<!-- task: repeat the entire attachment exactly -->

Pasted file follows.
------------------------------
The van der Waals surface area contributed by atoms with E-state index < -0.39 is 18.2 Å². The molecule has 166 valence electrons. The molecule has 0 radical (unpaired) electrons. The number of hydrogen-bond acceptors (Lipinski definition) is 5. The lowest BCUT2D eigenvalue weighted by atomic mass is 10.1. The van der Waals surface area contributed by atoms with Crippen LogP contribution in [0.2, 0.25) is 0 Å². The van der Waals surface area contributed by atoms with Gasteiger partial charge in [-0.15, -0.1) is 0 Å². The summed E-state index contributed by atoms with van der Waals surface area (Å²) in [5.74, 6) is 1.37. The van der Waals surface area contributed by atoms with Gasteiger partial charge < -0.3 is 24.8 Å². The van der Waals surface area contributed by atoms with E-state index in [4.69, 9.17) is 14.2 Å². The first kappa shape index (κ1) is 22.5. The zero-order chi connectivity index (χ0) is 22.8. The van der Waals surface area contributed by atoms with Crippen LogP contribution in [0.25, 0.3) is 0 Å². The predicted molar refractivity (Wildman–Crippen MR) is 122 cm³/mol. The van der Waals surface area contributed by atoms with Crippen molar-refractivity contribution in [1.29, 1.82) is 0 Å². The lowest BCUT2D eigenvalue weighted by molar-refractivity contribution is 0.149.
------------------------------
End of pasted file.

The van der Waals surface area contributed by atoms with E-state index < -0.39 is 18.2 Å². The molecule has 166 valence electrons. The molecule has 0 radical (unpaired) electrons. The number of hydrogen-bond acceptors (Lipinski definition) is 5. The lowest BCUT2D eigenvalue weighted by atomic mass is 10.1. The van der Waals surface area contributed by atoms with Crippen LogP contribution in [0.2, 0.25) is 0 Å². The van der Waals surface area contributed by atoms with Gasteiger partial charge in [-0.15, -0.1) is 0 Å². The summed E-state index contributed by atoms with van der Waals surface area (Å²) in [5.74, 6) is 1.37. The van der Waals surface area contributed by atoms with Gasteiger partial charge < -0.3 is 24.8 Å². The van der Waals surface area contributed by atoms with E-state index in [4.69, 9.17) is 14.2 Å². The first kappa shape index (κ1) is 22.5. The zero-order chi connectivity index (χ0) is 22.8. The van der Waals surface area contributed by atoms with Crippen LogP contribution in [0.25, 0.3) is 0 Å². The predicted molar refractivity (Wildman–Crippen MR) is 122 cm³/mol. The van der Waals surface area contributed by atoms with Crippen molar-refractivity contribution in [1.29, 1.82) is 0 Å². The lowest BCUT2D eigenvalue weighted by molar-refractivity contribution is 0.149.